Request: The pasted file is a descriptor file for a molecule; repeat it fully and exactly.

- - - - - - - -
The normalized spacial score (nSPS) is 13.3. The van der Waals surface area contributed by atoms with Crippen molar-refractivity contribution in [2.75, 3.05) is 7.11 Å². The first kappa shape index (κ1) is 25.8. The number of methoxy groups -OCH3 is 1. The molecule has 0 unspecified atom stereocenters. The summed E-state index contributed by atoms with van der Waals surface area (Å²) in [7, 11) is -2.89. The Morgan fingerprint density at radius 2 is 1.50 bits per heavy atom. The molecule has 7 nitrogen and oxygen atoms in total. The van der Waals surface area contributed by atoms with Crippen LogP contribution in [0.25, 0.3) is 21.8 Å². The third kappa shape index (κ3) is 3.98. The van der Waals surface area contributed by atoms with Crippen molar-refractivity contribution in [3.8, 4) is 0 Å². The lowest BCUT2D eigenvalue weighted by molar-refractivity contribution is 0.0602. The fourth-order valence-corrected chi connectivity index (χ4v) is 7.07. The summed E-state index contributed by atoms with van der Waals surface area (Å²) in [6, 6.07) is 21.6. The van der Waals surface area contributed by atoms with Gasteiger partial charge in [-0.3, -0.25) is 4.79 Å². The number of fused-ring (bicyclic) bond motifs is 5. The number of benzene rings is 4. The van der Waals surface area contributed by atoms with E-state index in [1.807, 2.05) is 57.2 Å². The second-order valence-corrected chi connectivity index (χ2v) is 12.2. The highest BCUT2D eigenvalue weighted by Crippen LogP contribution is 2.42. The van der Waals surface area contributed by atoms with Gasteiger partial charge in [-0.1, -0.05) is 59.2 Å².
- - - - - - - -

The normalized spacial score (nSPS) is 13.3. The van der Waals surface area contributed by atoms with Crippen molar-refractivity contribution in [2.75, 3.05) is 7.11 Å². The first kappa shape index (κ1) is 25.8. The number of methoxy groups -OCH3 is 1. The molecule has 0 unspecified atom stereocenters. The summed E-state index contributed by atoms with van der Waals surface area (Å²) in [7, 11) is -2.89. The Morgan fingerprint density at radius 2 is 1.50 bits per heavy atom. The molecule has 7 nitrogen and oxygen atoms in total. The van der Waals surface area contributed by atoms with Crippen LogP contribution in [0.25, 0.3) is 21.8 Å². The third kappa shape index (κ3) is 3.98. The van der Waals surface area contributed by atoms with Crippen molar-refractivity contribution in [3.8, 4) is 0 Å². The lowest BCUT2D eigenvalue weighted by molar-refractivity contribution is 0.0602. The fourth-order valence-corrected chi connectivity index (χ4v) is 7.07. The summed E-state index contributed by atoms with van der Waals surface area (Å²) in [6, 6.07) is 21.6. The van der Waals surface area contributed by atoms with Gasteiger partial charge in [-0.3, -0.25) is 4.79 Å². The number of fused-ring (bicyclic) bond motifs is 5. The number of benzene rings is 4. The van der Waals surface area contributed by atoms with E-state index in [1.807, 2.05) is 57.2 Å². The second-order valence-corrected chi connectivity index (χ2v) is 12.2. The highest BCUT2D eigenvalue weighted by Crippen LogP contribution is 2.42. The van der Waals surface area contributed by atoms with Gasteiger partial charge in [-0.1, -0.05) is 59.2 Å².